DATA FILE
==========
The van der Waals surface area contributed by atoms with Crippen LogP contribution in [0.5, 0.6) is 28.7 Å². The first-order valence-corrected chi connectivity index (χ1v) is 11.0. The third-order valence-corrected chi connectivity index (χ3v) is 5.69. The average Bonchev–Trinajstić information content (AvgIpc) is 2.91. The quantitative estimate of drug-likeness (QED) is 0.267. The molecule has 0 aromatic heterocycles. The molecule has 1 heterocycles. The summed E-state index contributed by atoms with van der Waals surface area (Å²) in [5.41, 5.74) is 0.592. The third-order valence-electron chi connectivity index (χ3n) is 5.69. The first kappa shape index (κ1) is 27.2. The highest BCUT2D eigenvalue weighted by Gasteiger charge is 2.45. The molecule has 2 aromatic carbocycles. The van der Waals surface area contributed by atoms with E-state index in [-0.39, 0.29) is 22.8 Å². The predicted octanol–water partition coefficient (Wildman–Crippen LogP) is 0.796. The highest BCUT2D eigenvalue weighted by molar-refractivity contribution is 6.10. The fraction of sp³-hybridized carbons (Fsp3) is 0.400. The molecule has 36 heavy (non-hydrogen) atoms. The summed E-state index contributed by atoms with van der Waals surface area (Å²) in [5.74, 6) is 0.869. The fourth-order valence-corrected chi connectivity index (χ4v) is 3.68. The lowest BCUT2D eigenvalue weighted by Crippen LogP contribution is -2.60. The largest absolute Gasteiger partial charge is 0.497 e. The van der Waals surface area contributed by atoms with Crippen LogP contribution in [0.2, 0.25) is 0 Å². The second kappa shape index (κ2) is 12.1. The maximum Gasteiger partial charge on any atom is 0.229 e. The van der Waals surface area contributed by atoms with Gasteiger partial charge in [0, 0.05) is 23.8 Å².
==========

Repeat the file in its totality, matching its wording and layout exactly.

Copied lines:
The van der Waals surface area contributed by atoms with Crippen LogP contribution in [0.5, 0.6) is 28.7 Å². The first-order valence-corrected chi connectivity index (χ1v) is 11.0. The third-order valence-corrected chi connectivity index (χ3v) is 5.69. The average Bonchev–Trinajstić information content (AvgIpc) is 2.91. The quantitative estimate of drug-likeness (QED) is 0.267. The molecule has 0 aromatic heterocycles. The molecule has 1 heterocycles. The summed E-state index contributed by atoms with van der Waals surface area (Å²) in [5.41, 5.74) is 0.592. The third-order valence-electron chi connectivity index (χ3n) is 5.69. The first kappa shape index (κ1) is 27.2. The highest BCUT2D eigenvalue weighted by Gasteiger charge is 2.45. The molecule has 2 aromatic carbocycles. The van der Waals surface area contributed by atoms with E-state index in [-0.39, 0.29) is 22.8 Å². The predicted octanol–water partition coefficient (Wildman–Crippen LogP) is 0.796. The highest BCUT2D eigenvalue weighted by molar-refractivity contribution is 6.10. The fraction of sp³-hybridized carbons (Fsp3) is 0.400. The molecule has 36 heavy (non-hydrogen) atoms. The summed E-state index contributed by atoms with van der Waals surface area (Å²) in [5.74, 6) is 0.869. The fourth-order valence-corrected chi connectivity index (χ4v) is 3.68. The lowest BCUT2D eigenvalue weighted by Crippen LogP contribution is -2.60. The largest absolute Gasteiger partial charge is 0.497 e. The van der Waals surface area contributed by atoms with Crippen LogP contribution in [0.2, 0.25) is 0 Å². The second kappa shape index (κ2) is 12.1. The maximum Gasteiger partial charge on any atom is 0.229 e. The van der Waals surface area contributed by atoms with Gasteiger partial charge in [0, 0.05) is 23.8 Å².